Sao Paulo Special
BBC World Service
This week the BBC World Service's Digital Planet programme is in Brazil.
Electronic voting has made life easier for people in Brazil
Here the show takes a look at the country's pioneering use of electronic voting and how it has changed the way officials are elected.
Brazilians have been voting electronically for more than a decade and with local elections scheduled for 5 October, thousands of voting machines are being deployed to schools and libraries around the country.
Voting is compulsory in Brazil and around 120 million people will be choosing their local governor and mayor in the elections.
Digital Planet producer Michelle Martin, accompanied by listener Gus Neto found out how the system worked.
"We introduced the digital ballot in 1996 and by the year 2000, 100% of our elections were conducted using this system," said Antonio Esio from the Regional Electoral Office in Sao Paulo.
"Nowadays we have 450,000 digital ballot boxes in Brazil," he said. "We are making more each year because the number of voters is increasing around 6% every election."
The machine has made voting easy for Brazilians and, it is claimed, has reduced the number of errors that crop up when ballot papers are used.
To make the voting machines easy to use a numeric keyboard was chosen as the main interface - something familiar to anyone who has made a phone call.
"It's quite easy to use because voters only need to type in a number for the candidates and they can also see the picture of the person they're voting for," said Mr Esio.
"So this system helps illiterate voters, because they can identify their candidate by a number, and that was a great advance," he added.
"You key in the number from your voting card and then make sure that the name that comes up matches my name," said Gus Neto, a regular listener to Digital Planet and a native of Sao Paulo.
Brazil's mix of cultures has made e-voting a success, say Brazilians.
The machine displays a list of candidates with a picture and voters then choose who they want to vote for by typing in the relevant number and pressing the green "confirm" button on the machine.
"You then get a stub that confirms that you voted", added Mr Neto.
The votes are recorded on two flash cards, similar to ones used in digital cameras and to make sure the system is secure, each card is coded so that it only works in one specific ballot box.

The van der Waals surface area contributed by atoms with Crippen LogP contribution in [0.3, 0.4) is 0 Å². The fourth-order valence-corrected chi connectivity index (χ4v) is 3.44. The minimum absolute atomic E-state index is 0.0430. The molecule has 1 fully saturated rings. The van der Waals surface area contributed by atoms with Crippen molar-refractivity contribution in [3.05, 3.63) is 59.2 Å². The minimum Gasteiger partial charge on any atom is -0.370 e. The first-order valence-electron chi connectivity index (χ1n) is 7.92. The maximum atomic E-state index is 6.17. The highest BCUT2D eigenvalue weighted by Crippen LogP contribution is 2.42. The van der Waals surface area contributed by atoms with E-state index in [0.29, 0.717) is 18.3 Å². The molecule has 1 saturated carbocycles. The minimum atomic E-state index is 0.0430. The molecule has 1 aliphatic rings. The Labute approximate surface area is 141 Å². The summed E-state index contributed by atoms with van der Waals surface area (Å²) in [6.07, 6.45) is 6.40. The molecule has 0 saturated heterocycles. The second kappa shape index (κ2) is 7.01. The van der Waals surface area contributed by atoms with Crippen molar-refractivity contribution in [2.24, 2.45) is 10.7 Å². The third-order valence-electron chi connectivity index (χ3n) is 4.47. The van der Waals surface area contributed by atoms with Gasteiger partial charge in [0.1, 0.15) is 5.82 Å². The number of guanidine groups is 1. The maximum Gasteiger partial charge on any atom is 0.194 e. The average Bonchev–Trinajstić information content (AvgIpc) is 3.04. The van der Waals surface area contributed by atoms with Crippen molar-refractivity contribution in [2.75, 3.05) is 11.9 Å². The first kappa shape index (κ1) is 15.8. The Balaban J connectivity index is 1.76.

When voting has finished the cards are removed and the data is transmitted back to the Regional Electoral Office, where votes are counted in just six hours
"We are always very careful at not having any relation between the voter and his vote," said Mr Esio. "I am not able to identify the vote."
Brazil's first electronic ballot boxes were created by Carlos Rocha - an engineer called from electronics firm Samurai.
Inside the digital ballot box was a very simple computer, Mr Rocha explained.
"The key requirements were that they had to be highly reliable, easy to use, low cost and run from batteries and have a 10 year life-span," he said.
Digital voting leads to fewer errors in counts, say its backers
When the system was first launched, the government promoted them via prime time TV adverts. It also puts machines in schools and other public areas so Brazilians could experiment with them.
The government also set a challenge to ensure that the cost did not exceed $1000 (£560) per machine.
"Today we can run a voting machine for 20 hours with basic batteries and that's for a country where you are taking voting machines into the forest for the Indians to vote," said Mr Rocha.
Although the system hasn't been immune to criticism, Mr Rocha believes that the nature of Brazilian society is what has made it a success.
"Brazil is a big melting pot with people from all over the world, so we are used to differences," he said.
Questions about the machines' accuracy and independence have been raised but supporters of the system say the design of the machines allays such fears.
"The voting machine is isolated, it's not connected to any communication, so there's no external hacking," said Mr Rocha.
Overseeing the electoral process Brazil has created "Electoral Justice" that is independent from congress, political parties and the ruling government.
"This is a very independent system which has judges, as well as lawyers that have knowledge of the system," said Mr Rocha.
The latest machines are fitted with fingerprint readers
The success of the system has led to a series of improvements.
"There is a fingerprint identifier device that the Electoral Justice is introducing now," said Mr Esio.
"In addition to the data from the voter - date of birth, voting area, etc, we will also have the fingerprint identification", he added.
For the moment Mr Rocha feels that Brazil has the best system in the world.
"The main value of the system is that our society believes in it," he said.